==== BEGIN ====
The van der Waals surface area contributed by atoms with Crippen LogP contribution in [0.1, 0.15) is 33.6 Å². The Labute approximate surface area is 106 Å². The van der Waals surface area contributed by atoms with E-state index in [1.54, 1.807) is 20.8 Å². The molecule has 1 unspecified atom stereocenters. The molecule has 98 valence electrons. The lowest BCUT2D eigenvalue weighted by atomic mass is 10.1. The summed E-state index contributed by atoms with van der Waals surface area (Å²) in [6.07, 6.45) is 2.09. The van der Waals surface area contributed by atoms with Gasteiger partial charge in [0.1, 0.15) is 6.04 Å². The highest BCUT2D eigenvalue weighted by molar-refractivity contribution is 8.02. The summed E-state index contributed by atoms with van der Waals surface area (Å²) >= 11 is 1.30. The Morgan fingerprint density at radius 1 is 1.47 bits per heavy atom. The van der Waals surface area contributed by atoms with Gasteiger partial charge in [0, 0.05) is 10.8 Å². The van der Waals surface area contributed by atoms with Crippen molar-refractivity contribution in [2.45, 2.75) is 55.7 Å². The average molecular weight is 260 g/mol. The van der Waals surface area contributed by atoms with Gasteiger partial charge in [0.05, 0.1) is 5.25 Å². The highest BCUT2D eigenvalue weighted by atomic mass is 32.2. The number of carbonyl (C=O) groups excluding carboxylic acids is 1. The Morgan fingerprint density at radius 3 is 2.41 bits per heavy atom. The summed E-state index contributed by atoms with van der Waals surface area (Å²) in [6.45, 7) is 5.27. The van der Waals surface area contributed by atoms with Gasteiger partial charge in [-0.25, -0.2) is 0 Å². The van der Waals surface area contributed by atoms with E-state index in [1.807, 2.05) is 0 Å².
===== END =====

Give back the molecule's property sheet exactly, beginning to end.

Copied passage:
The van der Waals surface area contributed by atoms with Crippen LogP contribution in [0.1, 0.15) is 33.6 Å². The Labute approximate surface area is 106 Å². The van der Waals surface area contributed by atoms with E-state index in [1.54, 1.807) is 20.8 Å². The molecule has 1 unspecified atom stereocenters. The molecule has 98 valence electrons. The lowest BCUT2D eigenvalue weighted by atomic mass is 10.1. The summed E-state index contributed by atoms with van der Waals surface area (Å²) in [6.07, 6.45) is 2.09. The van der Waals surface area contributed by atoms with Gasteiger partial charge in [0.1, 0.15) is 6.04 Å². The highest BCUT2D eigenvalue weighted by molar-refractivity contribution is 8.02. The summed E-state index contributed by atoms with van der Waals surface area (Å²) >= 11 is 1.30. The Morgan fingerprint density at radius 1 is 1.47 bits per heavy atom. The van der Waals surface area contributed by atoms with Gasteiger partial charge in [0, 0.05) is 10.8 Å². The van der Waals surface area contributed by atoms with Crippen molar-refractivity contribution in [2.45, 2.75) is 55.7 Å². The average molecular weight is 260 g/mol. The van der Waals surface area contributed by atoms with Gasteiger partial charge in [0.05, 0.1) is 5.25 Å². The highest BCUT2D eigenvalue weighted by atomic mass is 32.2. The number of carbonyl (C=O) groups excluding carboxylic acids is 1. The Morgan fingerprint density at radius 3 is 2.41 bits per heavy atom. The summed E-state index contributed by atoms with van der Waals surface area (Å²) in [6.45, 7) is 5.27. The van der Waals surface area contributed by atoms with Gasteiger partial charge in [-0.25, -0.2) is 0 Å². The van der Waals surface area contributed by atoms with E-state index in [1.807, 2.05) is 0 Å².